Survivor profiles predict health behavior intent: The Childhood Cancer Survivor Study

Cheryl L. Cox, Liang Zhu, Lorna Finnegan, Brenda D. Steen, Melissa M. Hudson, Leslie L. Robison, Kevin C. Oeffinger

Research output: Contribution to journalArticle

9 Citations (Scopus)

Abstract

Objectives: To determine whether unique groups of adult childhood cancer survivors could be defined on the basis of modifiable cognitive, affective, and motivation indicators. Secondary objectives were to examine to what extent group membership co-varied with more static variables (e.g. demographics, disease, and treatment) and predicted intent for subsequent medical follow-up. Methods: Using latent class analysis of data from 978 participants (ages, 18-52 years; mean, 31; and SD, 8) in the Childhood Cancer Survivor Study, we classified survivors according to their worries about health, perceived need for follow-up care, health motivation, and background variables. Intent to participate in medical follow-up, as a function of class membership, was tested using equality of proportions. Results: The best-fitting model (BIC = 18540.67, BLMRT = <0.001) was characterized by three distinctive survivor classes (worried, 19%; self-controlling, 26%; and collaborative, 55%) and three significant class covariates (gender, perceptions of health, and severity of late effects). A smaller proportion of survivors in the self-controlling group (81%) than in the worried (90%) (P = 0.015) and collaborative (88%) (P = 0.015) groups intended to obtain a routine medical checkup. A smaller proportion of survivors in the self-controlling group (32%) than in the collaborative (65%) (P = <0.001) and worried (86%) (P = <0.001) groups planned a cancer-related check-up. A smaller proportion of survivors in the collaborative group (65%) than in the worried group (86%) (P = <0.001) were likely to obtain a cancer-related check-up. Conclusions: Childhood cancer survivors can be classified according to the modifiable indicators. The classification is distinctive, predicts intent for future medical follow-up, and can inform tailored interventions.

Original languageEnglish (US)
Pages (from-to)469-478
Number of pages10
JournalPsycho-Oncology
Volume21
Issue number5
DOIs
StatePublished - May 1 2012

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Keywords

  • childhood cancer
  • late effects
  • medical follow-up
  • pediatric oncology
  • survivorship

ASJC Scopus subject areas

  • Experimental and Cognitive Psychology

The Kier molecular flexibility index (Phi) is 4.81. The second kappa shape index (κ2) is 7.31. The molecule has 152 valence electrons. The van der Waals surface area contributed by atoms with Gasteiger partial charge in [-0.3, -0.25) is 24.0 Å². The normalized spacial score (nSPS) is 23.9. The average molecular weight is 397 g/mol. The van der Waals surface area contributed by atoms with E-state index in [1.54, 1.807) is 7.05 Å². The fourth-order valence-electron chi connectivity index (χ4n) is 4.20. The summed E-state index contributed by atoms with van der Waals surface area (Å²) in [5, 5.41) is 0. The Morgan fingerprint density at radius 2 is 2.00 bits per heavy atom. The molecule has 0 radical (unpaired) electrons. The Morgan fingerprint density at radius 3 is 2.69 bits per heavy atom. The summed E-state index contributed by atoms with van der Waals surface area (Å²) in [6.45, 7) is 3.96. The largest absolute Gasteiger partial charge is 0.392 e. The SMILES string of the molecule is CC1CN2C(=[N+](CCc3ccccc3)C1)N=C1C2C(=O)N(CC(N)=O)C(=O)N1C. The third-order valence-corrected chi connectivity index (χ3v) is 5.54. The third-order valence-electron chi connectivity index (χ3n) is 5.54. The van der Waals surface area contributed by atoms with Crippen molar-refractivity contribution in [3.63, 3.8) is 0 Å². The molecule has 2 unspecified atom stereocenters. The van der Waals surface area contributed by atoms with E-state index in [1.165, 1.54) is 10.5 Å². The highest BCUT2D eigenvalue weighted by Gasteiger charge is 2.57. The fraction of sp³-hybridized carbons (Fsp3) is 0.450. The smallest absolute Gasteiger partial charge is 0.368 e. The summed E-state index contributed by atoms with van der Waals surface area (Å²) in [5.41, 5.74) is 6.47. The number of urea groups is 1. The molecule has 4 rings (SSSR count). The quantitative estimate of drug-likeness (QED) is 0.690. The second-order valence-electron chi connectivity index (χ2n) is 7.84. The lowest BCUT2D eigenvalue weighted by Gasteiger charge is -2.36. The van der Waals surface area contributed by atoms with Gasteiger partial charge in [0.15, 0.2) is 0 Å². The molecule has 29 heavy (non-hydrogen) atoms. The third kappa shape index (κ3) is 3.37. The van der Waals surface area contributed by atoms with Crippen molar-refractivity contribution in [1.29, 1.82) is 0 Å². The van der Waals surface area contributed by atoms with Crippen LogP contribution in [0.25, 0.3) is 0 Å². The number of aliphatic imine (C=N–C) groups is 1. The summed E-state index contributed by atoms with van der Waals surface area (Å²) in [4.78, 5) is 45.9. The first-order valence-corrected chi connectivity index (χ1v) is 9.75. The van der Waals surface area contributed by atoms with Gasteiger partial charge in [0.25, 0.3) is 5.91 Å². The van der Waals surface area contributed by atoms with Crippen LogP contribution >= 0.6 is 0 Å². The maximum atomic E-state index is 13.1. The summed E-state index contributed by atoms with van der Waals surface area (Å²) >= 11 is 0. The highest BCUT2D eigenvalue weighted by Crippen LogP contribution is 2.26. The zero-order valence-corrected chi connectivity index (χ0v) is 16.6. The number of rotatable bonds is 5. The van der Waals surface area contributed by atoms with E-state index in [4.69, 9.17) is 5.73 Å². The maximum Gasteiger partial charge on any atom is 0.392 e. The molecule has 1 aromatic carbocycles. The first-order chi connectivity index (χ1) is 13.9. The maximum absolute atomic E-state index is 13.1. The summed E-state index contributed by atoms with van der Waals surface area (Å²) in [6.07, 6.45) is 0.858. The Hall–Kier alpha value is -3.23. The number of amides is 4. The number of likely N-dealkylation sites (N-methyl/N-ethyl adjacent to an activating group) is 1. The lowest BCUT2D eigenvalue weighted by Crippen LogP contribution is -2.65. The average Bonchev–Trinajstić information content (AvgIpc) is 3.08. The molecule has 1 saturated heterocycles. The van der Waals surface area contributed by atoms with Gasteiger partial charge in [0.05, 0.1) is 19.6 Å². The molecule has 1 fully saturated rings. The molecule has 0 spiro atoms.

• Oncology
  • Psychiatry and Mental health

Cite this

Cox, C. L., Zhu, L., Finnegan, L., Steen, B. D., Hudson, M. M., Robison, L. L., & Oeffinger, K. C. (2012). Survivor profiles predict health behavior intent: The Childhood Cancer Survivor Study. Psycho-Oncology, 21(5), 469-478. https://doi.org/10.1002/pon.1935

Survivor profiles predict health behavior intent : The Childhood Cancer Survivor Study. / Cox, Cheryl L.; Zhu, Liang; Finnegan, Lorna; Steen, Brenda D.; Hudson, Melissa M.; Robison, Leslie L.; Oeffinger, Kevin C.

In: Psycho-Oncology, Vol. 21, No. 5, 01.05.2012, p. 469-478.

Research output: Contribution to journalArticle

Cox, CL, Zhu, L, Finnegan, L, Steen, BD, Hudson, MM, Robison, LL & Oeffinger, KC 2012, 'Survivor profiles predict health behavior intent: The Childhood Cancer Survivor Study', Psycho-Oncology, vol. 21, no. 5, pp. 469-478. https://doi.org/10.1002/pon.1935
Cox, Cheryl L. ; Zhu, Liang ; Finnegan, Lorna ; Steen, Brenda D. ; Hudson, Melissa M. ; Robison, Leslie L. ; Oeffinger, Kevin C. / Survivor profiles predict health behavior intent : The Childhood Cancer Survivor Study. In: Psycho-Oncology. 2012 ; Vol. 21, No. 5. pp. 469-478.
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abstract = "Objectives: To determine whether unique groups of adult childhood cancer survivors could be defined on the basis of modifiable cognitive, affective, and motivation indicators. Secondary objectives were to examine to what extent group membership co-varied with more static variables (e.g. demographics, disease, and treatment) and predicted intent for subsequent medical follow-up. Methods: Using latent class analysis of data from 978 participants (ages, 18-52 years; mean, 31; and SD, 8) in the Childhood Cancer Survivor Study, we classified survivors according to their worries about health, perceived need for follow-up care, health motivation, and background variables. Intent to participate in medical follow-up, as a function of class membership, was tested using equality of proportions. Results: The best-fitting model (BIC = 18540.67, BLMRT = <0.001) was characterized by three distinctive survivor classes (worried, 19{\%}; self-controlling, 26{\%}; and collaborative, 55{\%}) and three significant class covariates (gender, perceptions of health, and severity of late effects). A smaller proportion of survivors in the self-controlling group (81{\%}) than in the worried (90{\%}) (P = 0.015) and collaborative (88{\%}) (P = 0.015) groups intended to obtain a routine medical checkup. A smaller proportion of survivors in the self-controlling group (32{\%}) than in the collaborative (65{\%}) (P = <0.001) and worried (86{\%}) (P = <0.001) groups planned a cancer-related check-up. A smaller proportion of survivors in the collaborative group (65{\%}) than in the worried group (86{\%}) (P = <0.001) were likely to obtain a cancer-related check-up. Conclusions: Childhood cancer survivors can be classified according to the modifiable indicators. The classification is distinctive, predicts intent for future medical follow-up, and can inform tailored interventions.",
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